James Cameron’s Avatar was a big deal when it was released. It had positive reviews, a marketing campaign that pushed a 3D theatrical experience and came off the back of the (at the time) highest-grossing film, Cameron’s previous effort, Titanic. Premiering in London on 10th December 2009, and breaking several box office records in its opening weekend alone, it eventually became the highest-grossing film of all time. A title held for almost a decade, when it was briefly overtaken by Avengers: Endgame. In 2021, it reclaimed its crown, and a re-release last year widened the gap, earning a cool $30 million and reaching the top spot for the weekend. As well as being the biggest film of all time, it was nominated for nine Oscars, including Best Picture and winning three, Best Art Direction, Best Cinematography and Best Visual Effects.
With all that in mind, it seems like a sequel would be a slam dunk for success. But 13 years on, the landscape is very different. Cinemas are still struggling to recover from the effects of Covid, and there was much less competition back then. Cameron has gone on record saying it needs to gross around $2 Billion to break even, but can it? And can he go one further and beat his own record?
A Whole New World
The first Avatar film was released in 2009. At the time, the MCU was still in its infancy, with The Avengers still a few years away. Shared universes weren’t even a thing at the time, with every studio looking to cash in on Harry Potter‘s success and find their own YA novel series to adapt. Transformers and the Fast and Furious franchises were two of the biggest films that year, while Star Trek rebooted itself for the next generation.
Thirteen years on, the MCU is one of the most successful film franchises ever, and recently announced a slate going into 2026. Every studio is trying to make a shared universe, the Wizarding World, as it is now known, has stalled three films into a planned five series, with the author now a very controversial figure. Not to mention several other franchises that have spawned in the years since.
Audiences also may be suffering from franchise fatigue, with many newer ones dominating the box office, along with original films. The rise of streaming services, something that has exploded in popularity in recent years, has also contributed. Even Star Wars has mainly moved to streaming after the mixed reception to the sequel trilogy and Solo being considered a disappointment. The pandemic has made streaming more powerful than ever, with many films getting a smaller theatrical window or none – whilst appearing on on-demand services much quicker.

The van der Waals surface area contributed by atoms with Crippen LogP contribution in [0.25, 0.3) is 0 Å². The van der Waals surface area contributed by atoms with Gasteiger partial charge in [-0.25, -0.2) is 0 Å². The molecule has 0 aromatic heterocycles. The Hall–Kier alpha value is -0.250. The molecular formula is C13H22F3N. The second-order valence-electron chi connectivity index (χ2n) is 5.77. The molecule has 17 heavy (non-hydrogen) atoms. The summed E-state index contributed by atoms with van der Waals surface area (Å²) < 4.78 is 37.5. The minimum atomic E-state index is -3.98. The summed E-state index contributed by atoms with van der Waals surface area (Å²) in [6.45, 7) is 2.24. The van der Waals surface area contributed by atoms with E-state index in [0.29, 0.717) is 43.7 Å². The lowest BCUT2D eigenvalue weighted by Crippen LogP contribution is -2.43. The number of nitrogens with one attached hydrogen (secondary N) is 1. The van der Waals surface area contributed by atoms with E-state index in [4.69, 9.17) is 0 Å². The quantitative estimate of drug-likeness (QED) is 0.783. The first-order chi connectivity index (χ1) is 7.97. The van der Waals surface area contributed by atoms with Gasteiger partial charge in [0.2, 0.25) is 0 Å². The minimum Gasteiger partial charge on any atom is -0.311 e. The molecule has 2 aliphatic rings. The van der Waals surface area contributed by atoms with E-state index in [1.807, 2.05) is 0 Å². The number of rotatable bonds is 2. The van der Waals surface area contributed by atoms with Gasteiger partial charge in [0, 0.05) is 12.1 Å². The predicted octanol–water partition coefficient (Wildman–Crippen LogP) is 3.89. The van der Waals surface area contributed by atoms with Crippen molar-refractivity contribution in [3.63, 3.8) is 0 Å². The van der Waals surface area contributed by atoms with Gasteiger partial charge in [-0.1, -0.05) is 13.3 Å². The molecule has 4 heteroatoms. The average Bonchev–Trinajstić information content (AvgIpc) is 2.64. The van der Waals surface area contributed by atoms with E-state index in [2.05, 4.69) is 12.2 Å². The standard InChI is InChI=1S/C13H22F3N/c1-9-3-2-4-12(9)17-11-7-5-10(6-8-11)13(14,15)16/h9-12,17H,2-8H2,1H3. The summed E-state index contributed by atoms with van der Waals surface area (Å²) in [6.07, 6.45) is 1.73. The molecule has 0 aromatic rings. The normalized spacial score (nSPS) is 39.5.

Return To Pandora
At the time of writing, Avatar: The Way of Water is around the $1.7 Billion mark. After being in theatres for less than a month. Coming out towards the end of December, it not only had the Christmas season to take advantage of but also January, which traditionally is a quiet month for cinemas, as there are few new releases (in the UK, there are often awards contenders that we have yet to receive). Barring any unexpected hits, Avatar is still poised to be the big film for the first few months. Perhaps the best, recent film to compare it to is Top Gun: Maverick. A sequel coming years after the original, making use of its now much older star and advanced technology. It became the second highest-grossing of the year and the highest-grossing of Tom Cruise’s career.
Like Maverick, word of mouth and curiosity will work in Avatar‘s favour. Some audiences will turn up because there is nothing else on and also to see what Cameron has been up to all these years. Good reviews will also convince people that may have been on the fence about the film before now. Box Office numbers are often a marathon, rather than a sprint. While Avengers: Endgame Hulk-Smashed its way to the top spot fairly quickly, it was the culmination of ten years worth of films, and followed up on a huge cliffhanger, with many fans seeing it early to avoid spoilers. By contrast, The Way of Water is much more accessible, as it is set many years after the original, and focuses on new characters.
Can Cameron Do It?
Absolutely. Despite its perceived lack of “cultural impact” Avatar has remained the biggest film for close to a decade. Its brief time being dethroned was the result of ten years and over twenty films leading into it. With only five films grossing over $2 billion ever, The Way of Water is well on track to join the ranks. Depending on how long it is until there is some serious competition, it could even beat the original film. The only film that looks to be a threat is a re-release of Cameron’s own Titanic.